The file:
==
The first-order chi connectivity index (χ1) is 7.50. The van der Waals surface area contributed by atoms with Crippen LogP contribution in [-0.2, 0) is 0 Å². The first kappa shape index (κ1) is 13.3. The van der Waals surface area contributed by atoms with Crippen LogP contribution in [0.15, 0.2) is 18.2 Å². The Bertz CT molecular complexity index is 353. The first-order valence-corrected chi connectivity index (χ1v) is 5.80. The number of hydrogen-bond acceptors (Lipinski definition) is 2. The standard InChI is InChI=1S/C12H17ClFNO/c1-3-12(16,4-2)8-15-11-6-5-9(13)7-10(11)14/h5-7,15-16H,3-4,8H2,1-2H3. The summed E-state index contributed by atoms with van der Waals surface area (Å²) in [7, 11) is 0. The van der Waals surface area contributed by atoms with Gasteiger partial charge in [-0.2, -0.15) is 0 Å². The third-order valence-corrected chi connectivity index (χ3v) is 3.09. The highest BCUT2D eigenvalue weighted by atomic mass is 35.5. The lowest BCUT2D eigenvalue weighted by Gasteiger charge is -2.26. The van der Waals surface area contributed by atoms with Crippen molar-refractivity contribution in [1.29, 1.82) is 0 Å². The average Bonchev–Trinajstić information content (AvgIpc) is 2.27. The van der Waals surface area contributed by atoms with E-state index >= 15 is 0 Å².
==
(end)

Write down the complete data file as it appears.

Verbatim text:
The first-order chi connectivity index (χ1) is 7.50. The van der Waals surface area contributed by atoms with Crippen LogP contribution in [-0.2, 0) is 0 Å². The first kappa shape index (κ1) is 13.3. The van der Waals surface area contributed by atoms with Crippen LogP contribution in [0.15, 0.2) is 18.2 Å². The Bertz CT molecular complexity index is 353. The first-order valence-corrected chi connectivity index (χ1v) is 5.80. The number of hydrogen-bond acceptors (Lipinski definition) is 2. The standard InChI is InChI=1S/C12H17ClFNO/c1-3-12(16,4-2)8-15-11-6-5-9(13)7-10(11)14/h5-7,15-16H,3-4,8H2,1-2H3. The summed E-state index contributed by atoms with van der Waals surface area (Å²) in [7, 11) is 0. The van der Waals surface area contributed by atoms with Gasteiger partial charge in [-0.2, -0.15) is 0 Å². The third-order valence-corrected chi connectivity index (χ3v) is 3.09. The highest BCUT2D eigenvalue weighted by atomic mass is 35.5. The lowest BCUT2D eigenvalue weighted by Gasteiger charge is -2.26. The van der Waals surface area contributed by atoms with Crippen molar-refractivity contribution in [1.29, 1.82) is 0 Å². The average Bonchev–Trinajstić information content (AvgIpc) is 2.27. The van der Waals surface area contributed by atoms with E-state index >= 15 is 0 Å².